I searched but did not find any discussion comparing the merits of the two major cryonics providers in the US, so I figured it might be productive to start such a discussion myself by posing the question to the community: which provider would you choose, all things being equal: Alcor or the Cryonics Institute?

From my research, Alcor comes across as the flasher, higher-end option, while CI seems more like a Mom-and-Pop operation, having only two full-time employees. Alcor also costs substantially more, with its neurosuspension option alone running ~$80k, compared with CI's whole-body preservation cost of ~$30k. While Alcor has received far more publicity than CI, much of it has been negative. The Ted Williams fiasco is probably the most prominent example, although the accuser in that case seems anything but trustworthy. However, Alcor remains something of a shadowy organization that many within the cryonics community are suspicious of. Mike Darwin, a former Alcor president, has written at length on both organizations at http://www.chronopause.com, and on the whole, at least based on what I've read, Alcor comes across looking less competent, less trustworthy, and less open than CI.

One issue in particular is funding. Even though Alcor costs much more, it has many more expenses, and Darwin and others have questioned the long term financial stability of the organization. Ralph Merkle, an Alcor board member and elder statesman of cryonics who has made significant contributions to other fields like nanotechnology, a field he practically invented, and encryption, with Merkle's Puzzles, has essentially admitted(1) that Alcor hasn't managed its money very well:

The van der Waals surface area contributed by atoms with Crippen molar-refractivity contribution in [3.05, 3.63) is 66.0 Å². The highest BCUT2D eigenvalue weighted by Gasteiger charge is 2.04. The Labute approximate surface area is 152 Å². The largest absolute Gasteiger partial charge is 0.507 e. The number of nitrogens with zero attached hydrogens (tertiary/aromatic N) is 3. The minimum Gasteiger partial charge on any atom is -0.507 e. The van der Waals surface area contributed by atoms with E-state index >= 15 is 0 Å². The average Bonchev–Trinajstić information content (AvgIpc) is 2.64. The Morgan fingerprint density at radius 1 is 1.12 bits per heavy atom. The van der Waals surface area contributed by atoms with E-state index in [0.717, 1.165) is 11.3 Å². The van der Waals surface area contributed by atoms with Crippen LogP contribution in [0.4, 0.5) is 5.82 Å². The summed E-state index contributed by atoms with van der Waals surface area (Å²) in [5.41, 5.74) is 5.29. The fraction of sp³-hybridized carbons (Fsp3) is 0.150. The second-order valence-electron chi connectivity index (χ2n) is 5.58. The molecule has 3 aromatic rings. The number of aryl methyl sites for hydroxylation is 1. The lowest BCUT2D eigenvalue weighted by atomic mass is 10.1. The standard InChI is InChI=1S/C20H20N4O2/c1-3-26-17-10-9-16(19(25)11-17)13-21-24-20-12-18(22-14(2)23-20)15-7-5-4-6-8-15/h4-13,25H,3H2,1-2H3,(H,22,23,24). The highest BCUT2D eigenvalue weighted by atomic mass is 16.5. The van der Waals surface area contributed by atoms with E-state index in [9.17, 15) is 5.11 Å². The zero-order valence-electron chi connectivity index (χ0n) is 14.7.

"Some Alcor members have wondered why rich Alcor members have not donated more money to Alcor. The major reason is that rich Alcor members are rich because they know how to manage money, and they know that Alcor traditionally has managed money poorly. Why give any significant amount of money to an organization that has no fiscal discipline? It will just spend it, and put itself right back into the same financial hole it’s already in.

 As a case in point, consider Alcor’s efforts over the year to create an “endowment fund” to stabilize its operating budget. These efforts have always ended with Alcor spending the money on various useful activities. These range from research projects to subsidizing our existing members — raising dues and minimums is a painful thing to do, and the Board is always reluctant to do this even when the financial data is clear. While each such project is individually worthy and has merit, collectively the result has been to thwart the effort to create a lasting endowment and leave Alcor in a financially weak position."


Such an acknowledgement, though appreciated, is frankly disturbing, considering that members depend utterly on these organizations remaining operational and solvent for decades, perhaps even centuries, after they are deanimated.

Meanwhile, CI carries on merrily, well under the radar, seemingly without any drama or intrigue. And Ben Best seems to have very good credentials in the cryonics community, and Eliezer, one of the most prominent public advocates of cryonics, is signed up with them. Yet the tiny size of the operation still fills me with unease concerning its prospects for long-term survivability.

So with all of that said, besides cost, what factors would lead or have led you to pick one organization over the other?

1: http://www.alcor.org/Library/html/CryopreservationFundingAndInflation.html

34